A part-time buffoon and ersatz scholar specializing in BS, pedantry, schmaltz and cultural coprophagia.
There isn't much better than "Memoirs of Sherlock Holmes" and "The Return of Sherlock Holmes". These stories show ACD at the top of his game. Like I mentioned in my review of Volume 1, the brilliance of Doyle's detective stories is they are universal, they are timeless and they are -- elementary.
While Doyle is a master of short stories, he isn't a consistent distance writer, and his previous longer pieces were usually a tad uneven (Study in Scarlet, Sign of Four). However, with "Hound of the Baskervilles", Doyle shows a marked improvement.
All-in-all this is a wonderful collection of some of Doyle's finest pieces. Definitely not to be missed. Griffin is a wonderful narrator for Sherlock Holmes. His range is impressive, yet he still manages to not hog the stage. His narration is varied, but still rather understated.
I loved it. I thought Hammett was amazing before, but the Glass Key just solidified it. Definitely his tightest, most coherent novel. The characters were sharp, the pacing was quick, the plot was Goldilocks. No wonder the Coen brothers couldn't get enough.
G.K. Chesterton's empathetic little detective seems like an unabtrusive Edwardian counterpoint to Sherlock Holmes. While Sherlock Holmes ability to adapt allows him to escape both time and place (House to Sherlock to Elementary), Father Brown is (like Catholicism itself) almost tied to man's fallen state and the early 20th century.
That being said, there are many of Chesterton's stories which I solidly prefer to Doyle's. Chesterton's prose, his love of paradox, his appreciation for humility, his black humor and his empathy for mankind makes me emotionally connected to Father Brown in ways I never managed with Sherlock Holmes
I just finished listening to “Fer-de-Lance”. It was written in 1934 and is the first book in a series that runs to more than 40 books. The Nero Wolfe series is considered by many to be one of the great mystery series of all time.
There are fashions and fads in publishing just as there are in clothing. At the time Rex Stout was writing, the fashion for crime novels was for them to be short. I think they usually ran 180 to 200 pages. Just before listening to this book, I listened to a rather horrible and over-long science fiction novel, and starting this was like a refreshing breath of cool mountain air. The Sci Fi novel ran nearly 24 hours. Fer-de-Lance, at 8.5 hours, was about a third as long. This means that Rex Stout had to make every word in this novel count. The plot had to be tight; he didn’t have any room in his word count for long, preachy speeches or irrelevant subplots. This novel may have been a third the length of the other, but I got three times or ten times or 50 times the pleasure from it.
And yet in that 8.5 hours, he manages to give us vivid characters who are instantly recognizable by the way they speak, a complicated mystery, and a great deal of humor. He does not find it necessary to assault us with bad language, gratuitous sex (or any sex at all), or gruesome details of gory or prolonged deaths. Thank goodness.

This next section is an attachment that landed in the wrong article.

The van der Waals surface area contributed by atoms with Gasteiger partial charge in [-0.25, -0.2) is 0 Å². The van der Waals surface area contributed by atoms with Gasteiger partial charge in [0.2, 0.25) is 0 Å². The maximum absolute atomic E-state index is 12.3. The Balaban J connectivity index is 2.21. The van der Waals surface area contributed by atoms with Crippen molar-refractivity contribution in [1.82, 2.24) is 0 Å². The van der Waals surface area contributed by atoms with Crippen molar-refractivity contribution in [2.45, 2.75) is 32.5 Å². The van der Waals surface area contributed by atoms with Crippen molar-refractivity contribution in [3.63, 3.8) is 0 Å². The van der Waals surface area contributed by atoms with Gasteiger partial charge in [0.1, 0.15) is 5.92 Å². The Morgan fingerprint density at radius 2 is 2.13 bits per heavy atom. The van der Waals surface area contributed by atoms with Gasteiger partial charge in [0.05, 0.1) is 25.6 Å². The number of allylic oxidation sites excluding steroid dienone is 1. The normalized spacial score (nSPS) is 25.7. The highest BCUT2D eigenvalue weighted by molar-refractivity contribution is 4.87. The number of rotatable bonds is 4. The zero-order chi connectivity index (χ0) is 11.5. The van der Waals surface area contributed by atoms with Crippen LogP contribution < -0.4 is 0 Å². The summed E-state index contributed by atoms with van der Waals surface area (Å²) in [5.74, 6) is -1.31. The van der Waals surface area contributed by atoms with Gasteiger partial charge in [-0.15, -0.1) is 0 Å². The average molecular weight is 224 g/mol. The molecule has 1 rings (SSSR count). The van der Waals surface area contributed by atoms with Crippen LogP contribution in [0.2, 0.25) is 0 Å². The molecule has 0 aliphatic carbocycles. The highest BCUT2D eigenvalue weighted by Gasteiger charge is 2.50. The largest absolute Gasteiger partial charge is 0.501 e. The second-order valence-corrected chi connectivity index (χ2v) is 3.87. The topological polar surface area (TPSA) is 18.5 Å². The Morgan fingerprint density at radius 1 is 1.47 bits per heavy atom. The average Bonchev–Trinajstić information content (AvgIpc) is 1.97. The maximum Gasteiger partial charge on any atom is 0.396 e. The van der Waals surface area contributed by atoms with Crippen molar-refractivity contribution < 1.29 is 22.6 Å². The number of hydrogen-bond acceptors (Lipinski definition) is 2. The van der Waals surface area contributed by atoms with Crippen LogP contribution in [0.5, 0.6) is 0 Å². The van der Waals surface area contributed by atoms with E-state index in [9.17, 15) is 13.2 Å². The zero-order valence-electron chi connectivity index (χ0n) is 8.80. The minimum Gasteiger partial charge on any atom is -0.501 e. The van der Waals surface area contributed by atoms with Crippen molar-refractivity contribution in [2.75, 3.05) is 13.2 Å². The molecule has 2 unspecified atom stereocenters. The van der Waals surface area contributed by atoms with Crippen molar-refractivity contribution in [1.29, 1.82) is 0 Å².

I was introduced to this series as a teenager, and every few years I have to reread them. I’m not sure I’ve read every one in the series. It used to be hard to get the whole series. The series was written over more than 40 years so some of them always seemed to be out of print. I’m not sure all of them are available now, but Audible has 19 of the 47 (By my count. I could be wrong.) Kindle has most of them, but I’m not sure if they have them all.
Do not be afraid to start the series because you can’t get them all. This is one series in which each book truly stands alone. You don’t need to read them in any particular order. However, since they were written over such a long period of time, I like to read those I can get in order by publication date because I get some amazement and pleasure out of watching the changes in society over time. For instance, in this book, cars still have rumble seats, housemaids earn $1.00 per week, and biplanes are still the standard. In one of the books in the series written 20 years later, Archie (Wolfe’s assistant) boards an airplane in New York and flies to Italy while wearing his gun in a shoulder holster and nobody even questions him about it.
Now a word about the narrator. I think all the books in this series are read by Michael Prichard. He narrates a lot of crime and suspense novels. He does a good job. I can tell Wolfe from Archie by his voice. I have no complaints about the way he does women’s voices. I am sorry that he doesn’t do accents because there are people in these books that definitely have them. But on the other hand, you probably couldn’t find a single narrator who could do as many accents as you would need for this series, so I guess we have to be grateful for what we get.
Bottom line: I recommend this entire series. Big time.